It really messed me up, it did. For months after my discharge, even the sound of my own farts would send me, you know, wherever it was I went. I would just freeze up. Go into a kind of dead-face trance. I was a big lad back then, and it was difficult for people to get me moving again once I’d stopped. So I’d end up staying there for a while like, in the street, wherever, just staring at the grey clouds on the horizon. At one stage, it got so bad that when I was offered a job at the local arcade – one of them bandit places – my counsellor practically begged me not to take it. She said the flashing lights and the noise of the coins dropping would be too much for me to handle. She made it sound like I’d end my shift fitting on the mucky carpet there, like some sort of fucking fish. But I had to give it a try. It was the only job offer I’d had since landing back on civvy street, and staying in the house all day with my parents tip-toeing nervously around me, well that was sending me another kind of crazy. I was starting to feel like one of them fucking bombs I was so scared of. As luck would have it though, the job turned out to be a nice fit for me. All I had to do was sit in a box cabin in the corner of the arcade, my back pressed against the wall, and for seven hours every day, I’d watch over the machines through the thick clouds of cherry vape smoke. The same old, grey-faced, hungover ghouls would limp themselves in from the street and slot coin after coin into the machine with an almost rhythmic action. The lights would flash, the fruits and bells would spin and the punters would prey silently for a bit of luck. And occasionally – very occasionally – they’d get it too, and their money would drop, coin by coin into the plastic tray. It was okay if I froze up then. Everyone in the building seemed to. We’d all just shut the fuck up and count the number of falling coins: be it five coins, ten coins, twenty. Once, I think I heard somewhere around thirty coins drop. None of them coins ever made it back into the punters’ pockets like. They’d slot them straight in the machines again, every last one of them, as if they were desperate to get rid of them. You see, places like the arcade aren’t about gambling, as daft as that must sound. You can’t bet enough and you can’t win enough for them to be solely about gambling. Not when you compare the place to a proper bookies. I think of the arcade as more like one of them Greek myths, only transported to the midlands on a wet, weekday afternoon. You know, the one with the ferryman and the coins. Well, anyway, with everything going so well there at the arcade, my counsellor began asking me what’s next? She wanted me to start searching for a better job. Said I was too good to stay at the arcade. She spoke to me about my life as if it were written in a book someplace, all divided neatly into chapters and shit. Apparently, my life in the army was one chapter. My illness was another. And the arcade, well that was my recovery chapter. She was asking, what’s next in the story of your life? She was so wrong though, to talk about life like that. Life isn’t some book. I know what life is like. And I know what death is like too. Trust me, I’ve seen enough of both of them to know how good I had it there at the arcade, far away from the pair of them, with their little gains, and their little loses, that stack slowly up against you, like the ticks and the tocks of a clock. Nah, I had no plans of moving on the from the arcade for a very long time.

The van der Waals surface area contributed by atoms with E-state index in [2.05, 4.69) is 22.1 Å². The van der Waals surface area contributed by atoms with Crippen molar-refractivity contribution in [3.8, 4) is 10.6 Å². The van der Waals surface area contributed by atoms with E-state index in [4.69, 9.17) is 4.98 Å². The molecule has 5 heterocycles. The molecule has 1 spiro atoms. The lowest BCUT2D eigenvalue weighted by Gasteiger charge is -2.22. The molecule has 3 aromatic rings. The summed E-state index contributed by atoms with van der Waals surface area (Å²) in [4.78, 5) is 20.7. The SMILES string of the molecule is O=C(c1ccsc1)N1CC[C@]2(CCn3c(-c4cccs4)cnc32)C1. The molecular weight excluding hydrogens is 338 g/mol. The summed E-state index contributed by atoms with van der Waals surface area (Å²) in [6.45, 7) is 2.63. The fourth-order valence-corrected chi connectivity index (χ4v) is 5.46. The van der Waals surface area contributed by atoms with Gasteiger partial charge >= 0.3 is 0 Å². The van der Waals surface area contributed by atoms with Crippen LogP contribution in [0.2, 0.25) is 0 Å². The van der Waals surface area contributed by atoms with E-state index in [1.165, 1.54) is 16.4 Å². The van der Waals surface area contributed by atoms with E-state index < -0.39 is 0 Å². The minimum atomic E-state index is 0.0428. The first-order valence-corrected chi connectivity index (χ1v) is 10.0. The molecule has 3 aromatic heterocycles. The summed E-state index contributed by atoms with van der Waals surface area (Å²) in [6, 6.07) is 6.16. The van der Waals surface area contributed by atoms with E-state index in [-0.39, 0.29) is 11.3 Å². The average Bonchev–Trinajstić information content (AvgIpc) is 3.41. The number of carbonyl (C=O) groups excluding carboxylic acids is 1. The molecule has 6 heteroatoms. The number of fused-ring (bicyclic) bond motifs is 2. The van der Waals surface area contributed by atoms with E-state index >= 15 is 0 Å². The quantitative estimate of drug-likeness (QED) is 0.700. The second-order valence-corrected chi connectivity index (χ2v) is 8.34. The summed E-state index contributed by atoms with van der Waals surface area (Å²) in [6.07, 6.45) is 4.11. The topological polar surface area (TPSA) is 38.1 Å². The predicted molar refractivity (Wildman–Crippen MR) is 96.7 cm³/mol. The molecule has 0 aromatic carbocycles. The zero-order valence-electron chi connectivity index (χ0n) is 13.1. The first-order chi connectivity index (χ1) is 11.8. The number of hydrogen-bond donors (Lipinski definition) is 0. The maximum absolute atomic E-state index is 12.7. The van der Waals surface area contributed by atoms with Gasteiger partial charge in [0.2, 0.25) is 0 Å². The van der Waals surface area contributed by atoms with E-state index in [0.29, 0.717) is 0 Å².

BR Williams, 29, lives in Mansfield (UK) and is involved with Hi-Vis Press.

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